Recently, I was part of an open discussion entitled “Leading Generational Differences.” This was a topic the group generated during a leadership forum a colleague and I were conducting. With all the attention being given to this topic by authors, researchers, and speakers, it seemed like a valuable use of our time.Recently, I was part of an open discussion entitled “Leading Generational Differences.” This was a topic the group generated during a leadership forum a colleague and I were conducting. With all the attention being given to this topic by authors, researchers, and speakers, it seemed like a valuable use of our time.
At the end of the open dialogue, two big thoughts emerged in my mind.
- Spending time focused on generational differences is a waste of time.
- Spending time understanding the specific people you are leading is a very valuable use of time.
Let me spend just a moment on point number one. For some reason, people like to label other people. We quickly put people into a category. Then, when we see people in this category, we immediately judge them. “Oh, I know your type. You’re a ____________.” Also, most of these labels are not positive. The current group to bash is called Millennials. I am sorry, Millennials, (whoever you are) for the misled labeling. The reason focusing on generational differences is a waste of time is because we have wrong data. Every person is unique and wonderfully made with countless nuances. Thinking we know someone because a conference speaker outlines the three to five distinctions of a generation is poor logic.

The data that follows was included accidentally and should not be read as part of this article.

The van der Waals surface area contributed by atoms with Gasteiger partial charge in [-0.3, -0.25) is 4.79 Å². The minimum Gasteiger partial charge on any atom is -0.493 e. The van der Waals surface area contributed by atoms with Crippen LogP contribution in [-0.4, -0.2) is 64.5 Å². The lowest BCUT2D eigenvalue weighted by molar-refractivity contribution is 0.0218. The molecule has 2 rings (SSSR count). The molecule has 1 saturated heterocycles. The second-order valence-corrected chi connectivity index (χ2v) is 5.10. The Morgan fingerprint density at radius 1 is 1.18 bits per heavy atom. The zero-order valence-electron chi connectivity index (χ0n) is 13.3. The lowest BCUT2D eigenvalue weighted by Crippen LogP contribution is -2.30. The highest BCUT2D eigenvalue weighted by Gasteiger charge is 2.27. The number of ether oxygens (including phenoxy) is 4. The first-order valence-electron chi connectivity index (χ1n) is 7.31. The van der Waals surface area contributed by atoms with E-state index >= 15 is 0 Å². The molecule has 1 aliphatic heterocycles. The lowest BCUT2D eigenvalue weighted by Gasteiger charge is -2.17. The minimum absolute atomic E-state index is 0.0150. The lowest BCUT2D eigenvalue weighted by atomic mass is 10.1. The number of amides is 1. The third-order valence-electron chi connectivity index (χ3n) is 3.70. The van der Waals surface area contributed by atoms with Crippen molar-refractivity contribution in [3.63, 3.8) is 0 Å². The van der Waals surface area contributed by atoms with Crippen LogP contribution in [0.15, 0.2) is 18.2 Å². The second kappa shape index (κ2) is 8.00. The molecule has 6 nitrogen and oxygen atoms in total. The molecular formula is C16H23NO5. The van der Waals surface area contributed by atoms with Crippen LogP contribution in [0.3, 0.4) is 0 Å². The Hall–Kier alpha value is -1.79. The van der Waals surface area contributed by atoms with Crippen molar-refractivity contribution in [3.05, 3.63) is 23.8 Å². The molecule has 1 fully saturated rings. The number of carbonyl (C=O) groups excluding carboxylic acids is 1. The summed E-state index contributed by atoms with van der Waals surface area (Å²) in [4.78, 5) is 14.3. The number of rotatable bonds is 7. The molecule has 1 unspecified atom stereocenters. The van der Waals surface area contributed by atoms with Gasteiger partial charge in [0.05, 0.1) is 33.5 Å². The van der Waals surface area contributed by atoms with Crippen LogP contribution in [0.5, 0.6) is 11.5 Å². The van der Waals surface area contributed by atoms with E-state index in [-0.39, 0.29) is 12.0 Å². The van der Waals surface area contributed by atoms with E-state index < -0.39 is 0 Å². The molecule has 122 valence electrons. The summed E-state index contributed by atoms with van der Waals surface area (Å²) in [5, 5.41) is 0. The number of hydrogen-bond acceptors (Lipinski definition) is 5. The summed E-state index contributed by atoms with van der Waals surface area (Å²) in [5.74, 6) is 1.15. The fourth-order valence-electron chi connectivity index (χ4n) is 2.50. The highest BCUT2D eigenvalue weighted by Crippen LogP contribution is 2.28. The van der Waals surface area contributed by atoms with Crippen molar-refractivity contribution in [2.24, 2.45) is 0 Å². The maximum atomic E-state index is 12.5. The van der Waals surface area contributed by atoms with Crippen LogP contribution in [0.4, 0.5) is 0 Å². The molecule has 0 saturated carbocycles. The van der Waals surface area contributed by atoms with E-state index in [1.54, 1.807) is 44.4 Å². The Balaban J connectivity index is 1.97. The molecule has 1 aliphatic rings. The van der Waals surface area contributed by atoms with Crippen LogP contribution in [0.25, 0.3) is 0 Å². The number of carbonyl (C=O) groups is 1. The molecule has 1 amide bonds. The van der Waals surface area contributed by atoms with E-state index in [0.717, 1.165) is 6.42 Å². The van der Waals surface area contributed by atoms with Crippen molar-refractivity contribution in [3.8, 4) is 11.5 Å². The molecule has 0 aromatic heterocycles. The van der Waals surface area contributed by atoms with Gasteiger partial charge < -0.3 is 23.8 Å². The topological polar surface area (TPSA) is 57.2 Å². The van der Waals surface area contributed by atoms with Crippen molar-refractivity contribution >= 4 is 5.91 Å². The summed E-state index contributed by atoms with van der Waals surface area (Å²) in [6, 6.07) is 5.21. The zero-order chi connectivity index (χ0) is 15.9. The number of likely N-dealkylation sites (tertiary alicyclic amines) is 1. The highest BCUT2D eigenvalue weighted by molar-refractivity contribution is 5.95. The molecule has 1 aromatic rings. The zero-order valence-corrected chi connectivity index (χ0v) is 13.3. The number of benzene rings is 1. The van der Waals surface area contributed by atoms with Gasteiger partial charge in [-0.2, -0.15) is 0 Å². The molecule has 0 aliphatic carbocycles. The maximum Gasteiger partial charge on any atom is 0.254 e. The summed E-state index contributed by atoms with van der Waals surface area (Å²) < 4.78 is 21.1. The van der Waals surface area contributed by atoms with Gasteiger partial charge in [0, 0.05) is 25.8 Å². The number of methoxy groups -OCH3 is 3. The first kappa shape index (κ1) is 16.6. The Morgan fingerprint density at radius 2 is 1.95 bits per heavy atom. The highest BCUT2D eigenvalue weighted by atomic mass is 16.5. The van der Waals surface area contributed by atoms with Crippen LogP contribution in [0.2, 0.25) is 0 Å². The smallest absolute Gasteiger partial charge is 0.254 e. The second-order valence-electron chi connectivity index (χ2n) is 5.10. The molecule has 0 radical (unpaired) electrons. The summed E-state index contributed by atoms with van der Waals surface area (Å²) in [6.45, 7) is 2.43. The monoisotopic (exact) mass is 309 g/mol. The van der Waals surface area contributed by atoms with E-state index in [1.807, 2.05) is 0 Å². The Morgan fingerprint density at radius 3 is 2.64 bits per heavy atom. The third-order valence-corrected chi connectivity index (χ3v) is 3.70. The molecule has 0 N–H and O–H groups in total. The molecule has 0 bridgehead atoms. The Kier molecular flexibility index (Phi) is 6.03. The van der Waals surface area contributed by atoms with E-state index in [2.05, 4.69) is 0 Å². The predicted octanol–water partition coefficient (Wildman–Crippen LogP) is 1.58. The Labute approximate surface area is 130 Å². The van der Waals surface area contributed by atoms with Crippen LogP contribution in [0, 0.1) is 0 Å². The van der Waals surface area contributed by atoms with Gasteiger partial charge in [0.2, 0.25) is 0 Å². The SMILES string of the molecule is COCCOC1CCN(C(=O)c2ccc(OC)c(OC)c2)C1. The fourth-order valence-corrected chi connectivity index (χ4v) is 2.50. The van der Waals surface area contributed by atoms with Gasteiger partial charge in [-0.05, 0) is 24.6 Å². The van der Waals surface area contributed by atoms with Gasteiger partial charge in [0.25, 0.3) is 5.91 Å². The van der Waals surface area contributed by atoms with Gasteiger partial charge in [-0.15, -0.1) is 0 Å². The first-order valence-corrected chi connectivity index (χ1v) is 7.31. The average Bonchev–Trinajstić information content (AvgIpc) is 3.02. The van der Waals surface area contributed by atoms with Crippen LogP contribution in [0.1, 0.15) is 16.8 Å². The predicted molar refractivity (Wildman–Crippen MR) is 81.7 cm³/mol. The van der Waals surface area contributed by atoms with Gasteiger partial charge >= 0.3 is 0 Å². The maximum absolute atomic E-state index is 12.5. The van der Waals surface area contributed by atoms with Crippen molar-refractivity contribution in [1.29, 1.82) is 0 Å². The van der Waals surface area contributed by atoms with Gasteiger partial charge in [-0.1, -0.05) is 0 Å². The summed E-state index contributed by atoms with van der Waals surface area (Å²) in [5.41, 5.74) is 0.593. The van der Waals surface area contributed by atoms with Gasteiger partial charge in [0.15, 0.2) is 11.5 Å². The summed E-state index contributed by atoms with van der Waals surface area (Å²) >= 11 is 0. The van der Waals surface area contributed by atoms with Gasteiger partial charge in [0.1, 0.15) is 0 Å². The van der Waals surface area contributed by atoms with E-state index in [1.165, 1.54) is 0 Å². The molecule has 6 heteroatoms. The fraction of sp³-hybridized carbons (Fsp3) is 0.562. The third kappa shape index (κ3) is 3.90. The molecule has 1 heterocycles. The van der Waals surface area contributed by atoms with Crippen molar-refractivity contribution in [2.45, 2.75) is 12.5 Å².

This leads to my second thought. If you want to know how to lead someone, spend time understanding that unique person. Respect is a word that shows up in many leadership conversations I have had with people over the years. I define respect as “giving special attention to someone.” If we are giving special attention, we are actively putting on what I will call the “Understanding Lens.” There are various ways to focus the Understanding Lens. Five of them are background, skills, motivations, personality style, and communication preferences.
- Background – What are the stories of this person’s life that define them?
- Skills – What skills does this person have, want, and need?
- Motivations – What motivates this person?
- Style Tendencies – What are this person’s tendencies when interacting with others?
- Communication Preferences – How does this person prefer to communicate?
To sum it up, stop labeling and start knowing.